I adore Diana Ross so I thought I’d share my favourite film of hers with you. It’s free to watch – in full and in one part! – on Youtube, linked above. I particularly love her hair and the costumes that she wears. As it turns out, she is credited as the costume designer for the film. What a talent this woman has, for everything she does!
I love Zoolander, I really do. In fact, it is one of my favourite comedies. However, I am sick to death of all the promo for Zoolander 2. It’s too much. Everywhere I look there are posters, on Instagram I struggle to scroll down my feed without seeing Ben Stiller as Derek Zoolander on a magazine cover or doing a Vogue Youtube video or Ben Stiller as himself on the red carpet. They’ve set a Guinness World Record on the promotional tour for the length of a selfie stick. They’ve got almost everyone who is remotely connected to the fashion industry (and some of the big hitters, too) involved either in the movie or at least in the promo. For this, I should be excited. And believe me, when the sequel was announced I was wildly excited. Now that the movie comes out next week I am starting to want to see it less and less.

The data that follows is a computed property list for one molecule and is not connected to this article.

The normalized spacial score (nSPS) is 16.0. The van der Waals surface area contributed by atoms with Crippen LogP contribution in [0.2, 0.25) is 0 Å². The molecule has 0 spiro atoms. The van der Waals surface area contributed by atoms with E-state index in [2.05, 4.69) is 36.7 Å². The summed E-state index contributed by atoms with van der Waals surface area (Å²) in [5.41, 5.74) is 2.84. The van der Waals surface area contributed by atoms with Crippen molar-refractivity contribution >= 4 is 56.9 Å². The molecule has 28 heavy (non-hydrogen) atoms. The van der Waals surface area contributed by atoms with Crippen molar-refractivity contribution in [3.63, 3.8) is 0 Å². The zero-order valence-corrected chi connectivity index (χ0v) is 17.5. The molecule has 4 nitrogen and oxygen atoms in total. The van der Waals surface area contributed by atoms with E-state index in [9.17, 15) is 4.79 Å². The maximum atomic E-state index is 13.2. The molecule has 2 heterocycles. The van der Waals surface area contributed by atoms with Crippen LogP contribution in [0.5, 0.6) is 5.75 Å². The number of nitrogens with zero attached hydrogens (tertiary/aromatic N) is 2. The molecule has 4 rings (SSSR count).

I truly hope it lives up to the hype. If not, this will all have been a big waste of time. Seriously, after I see it I’ll probably eat my words. However, in the meantime I want to see nothing else about it. Overexposure at its finest.
I’m sure you have all seen Scarface – if not, get on it – and as it is one of my favourite films of all time, I thought I’d do a look inspired by it. All throughout the film I am envious of Elvira’s outfits, this white skirt-suit included. I was in H&M a month or so ago when I first seen this suit and I fell in love. I’m planning to buy it for myself when I get some money. I thought I’d do a bit of an update on a skirt-suit to a pant-suit because women wear them so well, too. I remember last year, Cara Delevingne wore a teal coloured suit to London Fashion Week and I loved it; unfortunately she wore it with trainers, but each to their own! If you’d rather wear a pencil skirt, I like this split front one from Jane Norman as it reminds me of the Altuzarra Starfish ones.
Anyway, the shoes Elvira wears in the film are white but I’m not the biggest fan of white shoes so I switched them for a pair of nude ones instead, in this case Louboutin So Kates, but any nude pumps would do fine, like these from New Look (only £15). I also used quite expensive sunglasses from Linda Farrow but similar styles can be found from Oliver Bonas, River Island, and Urban Outfitters all for under £25.